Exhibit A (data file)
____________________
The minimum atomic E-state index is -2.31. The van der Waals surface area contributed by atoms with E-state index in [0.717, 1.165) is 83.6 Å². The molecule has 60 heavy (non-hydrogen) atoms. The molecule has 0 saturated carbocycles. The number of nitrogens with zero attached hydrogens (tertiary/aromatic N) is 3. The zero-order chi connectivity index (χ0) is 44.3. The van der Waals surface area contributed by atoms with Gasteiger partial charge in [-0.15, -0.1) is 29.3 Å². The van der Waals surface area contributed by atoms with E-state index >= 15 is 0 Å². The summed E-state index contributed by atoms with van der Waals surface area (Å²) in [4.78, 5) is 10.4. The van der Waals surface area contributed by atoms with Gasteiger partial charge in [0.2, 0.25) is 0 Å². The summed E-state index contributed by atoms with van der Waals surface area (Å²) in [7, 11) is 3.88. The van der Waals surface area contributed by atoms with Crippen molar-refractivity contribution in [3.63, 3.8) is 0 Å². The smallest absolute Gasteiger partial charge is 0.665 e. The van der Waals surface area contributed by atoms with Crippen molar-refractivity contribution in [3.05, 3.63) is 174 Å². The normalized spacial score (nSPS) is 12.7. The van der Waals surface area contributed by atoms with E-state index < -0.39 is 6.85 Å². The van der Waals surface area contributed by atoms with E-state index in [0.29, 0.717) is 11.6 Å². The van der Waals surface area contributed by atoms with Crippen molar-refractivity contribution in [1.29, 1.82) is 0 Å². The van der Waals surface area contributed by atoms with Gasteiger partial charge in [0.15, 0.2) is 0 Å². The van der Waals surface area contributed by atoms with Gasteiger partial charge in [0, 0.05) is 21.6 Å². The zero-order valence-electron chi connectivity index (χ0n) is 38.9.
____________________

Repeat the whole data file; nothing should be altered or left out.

The minimum atomic E-state index is -2.31. The van der Waals surface area contributed by atoms with E-state index in [0.717, 1.165) is 83.6 Å². The molecule has 60 heavy (non-hydrogen) atoms. The molecule has 0 saturated carbocycles. The number of nitrogens with zero attached hydrogens (tertiary/aromatic N) is 3. The zero-order chi connectivity index (χ0) is 44.3. The van der Waals surface area contributed by atoms with Gasteiger partial charge in [-0.15, -0.1) is 29.3 Å². The van der Waals surface area contributed by atoms with E-state index >= 15 is 0 Å². The summed E-state index contributed by atoms with van der Waals surface area (Å²) in [4.78, 5) is 10.4. The van der Waals surface area contributed by atoms with Gasteiger partial charge in [0.2, 0.25) is 0 Å². The summed E-state index contributed by atoms with van der Waals surface area (Å²) in [7, 11) is 3.88. The van der Waals surface area contributed by atoms with Crippen molar-refractivity contribution in [3.63, 3.8) is 0 Å². The smallest absolute Gasteiger partial charge is 0.665 e. The van der Waals surface area contributed by atoms with Crippen molar-refractivity contribution in [3.05, 3.63) is 174 Å². The normalized spacial score (nSPS) is 12.7. The van der Waals surface area contributed by atoms with E-state index < -0.39 is 6.85 Å². The van der Waals surface area contributed by atoms with E-state index in [0.29, 0.717) is 11.6 Å². The van der Waals surface area contributed by atoms with Crippen molar-refractivity contribution in [1.29, 1.82) is 0 Å². The van der Waals surface area contributed by atoms with Gasteiger partial charge in [0.15, 0.2) is 0 Å². The van der Waals surface area contributed by atoms with Gasteiger partial charge in [0, 0.05) is 21.6 Å². The zero-order valence-electron chi connectivity index (χ0n) is 38.9.